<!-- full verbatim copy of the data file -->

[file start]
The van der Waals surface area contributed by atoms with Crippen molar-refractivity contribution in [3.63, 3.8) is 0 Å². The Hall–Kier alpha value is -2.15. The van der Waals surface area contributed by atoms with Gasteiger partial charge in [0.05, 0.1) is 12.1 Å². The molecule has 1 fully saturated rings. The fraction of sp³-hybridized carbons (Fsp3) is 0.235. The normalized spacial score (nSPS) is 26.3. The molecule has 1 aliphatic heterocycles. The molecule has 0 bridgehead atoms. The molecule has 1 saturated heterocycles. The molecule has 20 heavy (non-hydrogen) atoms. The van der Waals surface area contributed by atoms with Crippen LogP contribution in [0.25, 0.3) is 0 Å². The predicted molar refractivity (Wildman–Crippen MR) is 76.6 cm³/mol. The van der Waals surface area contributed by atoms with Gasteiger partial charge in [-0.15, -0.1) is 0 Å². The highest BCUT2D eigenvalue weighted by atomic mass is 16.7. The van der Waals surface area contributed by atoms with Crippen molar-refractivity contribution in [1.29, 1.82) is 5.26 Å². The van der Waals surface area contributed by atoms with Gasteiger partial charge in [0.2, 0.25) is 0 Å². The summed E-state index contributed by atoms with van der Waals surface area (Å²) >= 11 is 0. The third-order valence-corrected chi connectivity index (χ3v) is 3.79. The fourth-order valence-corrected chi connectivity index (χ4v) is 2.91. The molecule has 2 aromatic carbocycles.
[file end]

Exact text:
The van der Waals surface area contributed by atoms with Crippen molar-refractivity contribution in [3.63, 3.8) is 0 Å². The Hall–Kier alpha value is -2.15. The van der Waals surface area contributed by atoms with Gasteiger partial charge in [0.05, 0.1) is 12.1 Å². The molecule has 1 fully saturated rings. The fraction of sp³-hybridized carbons (Fsp3) is 0.235. The normalized spacial score (nSPS) is 26.3. The molecule has 1 aliphatic heterocycles. The molecule has 0 bridgehead atoms. The molecule has 1 saturated heterocycles. The molecule has 20 heavy (non-hydrogen) atoms. The van der Waals surface area contributed by atoms with Crippen LogP contribution in [0.25, 0.3) is 0 Å². The predicted molar refractivity (Wildman–Crippen MR) is 76.6 cm³/mol. The van der Waals surface area contributed by atoms with Gasteiger partial charge in [-0.15, -0.1) is 0 Å². The highest BCUT2D eigenvalue weighted by atomic mass is 16.7. The van der Waals surface area contributed by atoms with Crippen molar-refractivity contribution in [1.29, 1.82) is 5.26 Å². The van der Waals surface area contributed by atoms with Gasteiger partial charge in [0.2, 0.25) is 0 Å². The summed E-state index contributed by atoms with van der Waals surface area (Å²) >= 11 is 0. The third-order valence-corrected chi connectivity index (χ3v) is 3.79. The fourth-order valence-corrected chi connectivity index (χ4v) is 2.91. The molecule has 2 aromatic carbocycles.